Like Virgin Orbit, ABL didn’t give an estimate of when it would make its next RS1 launch attempt, but noted both stages of the second vehicle are completed and ready for testing. “Pending the results of our anomaly investigation, we’ll be prepared to share more on the expected timeline for these efforts.”

Transporter-5 launch
A SpaceX Falcon 9 lifts off last year on the Transporter-5 dedicated smallsat rideshare mission. Those Transporter missions have depressed smallsat launches to the point where others providers argue they cannot make money. (credit: SpaceX)

“The beginning of the bloodletting”

Those failures and others, including a Vega C lost in a December launch, are signs of stress to some in the industry. “We’re seeing an abnormally high rate of failures for small launch vehicles,” said Adam Spice, CFO of Rocket Lab, on the SmallSat Symposium panel. “I don’t think it’s necessarily all that unpredictable when you think about the challenges that have been placed in front of these companies.”

He and others said small launch vehicle developers are facing pricing pressure from SpaceX. That company operates a series of dedicated smallsat rideshare missions, called Transporter, with the most recent one in early January. SpaceX also offers rideshare space on some of its Starlink launches, such as one in late January that carried a orbital transfer vehicle (OTV) from D-Orbit with several payloads.

Even with price increases announced last year, SpaceX offers list prices typically far below dedicated small launch vehicles: $275,000 for a 50-kilogram smallsat. During a side meeting at last August’s Small Satellite Conference in Utah, Jarrod McLachlan, director of rideshare sales at SpaceX, said all of its Transporter missions in 2023—the company launches three or four a year—were already fully booked and “getting pretty full” for 2024. “We’ve really seen a strong market demand.”

That’s become a problem for small launch vehicle companies. “If we talk about 50 kilograms, 100 kilograms, this kind of satellite size, this is the size of the Transporter missions,” said Marino Fragnito, senior vice president and head of the Vega business unit at Arianespace. “The reference price is the Transporter price. With that price, nobody will make money.”

Even Rocket Lab, among the most successful of the small launch vehicle companies with more than 30 Electron launches, saw the effects of SpaceX on the market. “I think the fact is they’ve suppressed prices in the market. I think the fact is they’ve taken a lot of volume off of the market,” Spice said. “That’s a reset that really wasn’t there in the model even only a few years ago.”

He and others suggested that cost cutting in order to compete with SpaceX threatened reliability. “Delivering a reliable and regular launch service is expensive,” said Giulio Ranzo, CEO of Vega prime contractor Avio. “Pricing needs to take this into account. There is no easy solution to finding a lower price launch service.”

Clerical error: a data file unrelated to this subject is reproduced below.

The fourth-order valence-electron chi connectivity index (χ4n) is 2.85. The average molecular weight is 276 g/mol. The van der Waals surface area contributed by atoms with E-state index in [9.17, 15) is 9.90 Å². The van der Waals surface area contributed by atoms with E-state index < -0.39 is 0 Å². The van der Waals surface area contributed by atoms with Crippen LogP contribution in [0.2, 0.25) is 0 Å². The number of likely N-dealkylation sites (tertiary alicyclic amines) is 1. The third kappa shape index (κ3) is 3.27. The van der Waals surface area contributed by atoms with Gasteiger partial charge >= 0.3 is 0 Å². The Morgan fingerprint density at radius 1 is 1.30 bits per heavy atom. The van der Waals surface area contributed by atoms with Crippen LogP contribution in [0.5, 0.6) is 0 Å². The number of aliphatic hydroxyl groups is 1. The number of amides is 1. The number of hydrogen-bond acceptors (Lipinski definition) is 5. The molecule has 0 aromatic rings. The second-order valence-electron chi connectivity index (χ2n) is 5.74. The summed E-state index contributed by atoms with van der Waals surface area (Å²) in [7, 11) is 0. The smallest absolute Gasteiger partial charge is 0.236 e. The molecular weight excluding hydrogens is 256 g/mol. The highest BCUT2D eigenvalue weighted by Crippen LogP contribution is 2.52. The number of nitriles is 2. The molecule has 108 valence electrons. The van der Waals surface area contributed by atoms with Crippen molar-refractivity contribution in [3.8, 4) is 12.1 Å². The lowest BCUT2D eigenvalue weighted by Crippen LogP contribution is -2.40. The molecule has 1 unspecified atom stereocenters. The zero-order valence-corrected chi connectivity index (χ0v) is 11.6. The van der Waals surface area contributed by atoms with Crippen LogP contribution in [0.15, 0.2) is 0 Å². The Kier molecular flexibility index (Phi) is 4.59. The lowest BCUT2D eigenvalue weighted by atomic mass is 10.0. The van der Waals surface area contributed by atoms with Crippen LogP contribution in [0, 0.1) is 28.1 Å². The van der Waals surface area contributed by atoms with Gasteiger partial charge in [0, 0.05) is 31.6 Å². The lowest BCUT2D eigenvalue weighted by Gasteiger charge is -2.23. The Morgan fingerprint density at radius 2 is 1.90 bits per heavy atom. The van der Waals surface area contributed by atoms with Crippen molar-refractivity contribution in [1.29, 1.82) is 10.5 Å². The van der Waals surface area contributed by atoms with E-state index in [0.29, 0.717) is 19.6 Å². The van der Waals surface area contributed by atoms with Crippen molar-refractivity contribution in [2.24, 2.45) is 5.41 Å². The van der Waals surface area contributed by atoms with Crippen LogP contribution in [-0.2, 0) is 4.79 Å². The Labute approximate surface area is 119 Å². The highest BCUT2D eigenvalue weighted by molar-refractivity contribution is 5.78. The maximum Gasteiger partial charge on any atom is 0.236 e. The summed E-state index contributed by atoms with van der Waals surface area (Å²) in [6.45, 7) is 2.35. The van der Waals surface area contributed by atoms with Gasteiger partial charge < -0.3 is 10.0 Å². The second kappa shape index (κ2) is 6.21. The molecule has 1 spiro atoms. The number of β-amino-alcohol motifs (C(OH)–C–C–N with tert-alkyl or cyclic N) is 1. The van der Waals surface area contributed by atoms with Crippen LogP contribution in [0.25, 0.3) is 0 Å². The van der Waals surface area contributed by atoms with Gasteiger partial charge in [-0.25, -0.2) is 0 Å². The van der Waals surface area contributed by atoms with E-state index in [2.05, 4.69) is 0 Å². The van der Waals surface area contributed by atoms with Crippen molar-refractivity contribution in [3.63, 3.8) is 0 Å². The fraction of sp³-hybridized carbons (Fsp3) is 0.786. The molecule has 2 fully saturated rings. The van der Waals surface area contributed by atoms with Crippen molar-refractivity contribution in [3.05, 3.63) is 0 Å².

Spice was perhaps the most pessimistic on the panel, citing a combination of the pricing pressure from SpaceX, technical problems, and less access to capital given the state of the industry and broader economy.

“You have a very strong muting function that SpaceX is providing to the small launch market, which I think ultimately will force survival of the fittest,” he said. “I think there will be a lot fewer players out there in a few years than there are today.”

A little later, he was even more blunt. “People underestimate how difficult the launch business really is,” he said. “I think we’re at the beginning of the bloodletting of aspirational launch companies.”

“There are not enough launch companies. There are not enough launch vehicles available to fill that demand,” said Choi.

Even non-aspirational launch companies—those that have attempted launches—have suffered problems. Last August, Astra abruptly retired its Rocket 3 vehicle after a string of failures, saying it wanted to focus its resources on the larger Rocket 4. Astra, which went public in 2021 through a special-purpose acquisition company (SPAC) merger, has seen its share price plummet and faces the threat of delisting from Nasdaq.

Virgin Orbit also appears to be in financial straits. The company, which also went public through a SPAC merger at the end of 2021, has seen its cash reserves dwindle. The company has raised $55 million since November through debt offerings with Virgin Investments Ltd., the investment arm of Virgin Group. Those transactions are secured with the Virgin Orbit’s assets, including its 747 aircraft, as collateral.

At the SmallSat panel, Hart didn’t address the company’s financial issues, despite an audience question submitted through an online platform that was upvoted to be one of the most popular.

Starship static fire
A static-fire test of nearly all the engines in the Super Heavy booster for Starship last week. Starship could further reduce costs and create complications for launch providers. (credit: SpaceX)

“There are not enough launch companies”

While launch companies raise the specter of a shakeout that would reduce the number of players in the field, some customers are asking for just the opposite: more options for launching their payloads.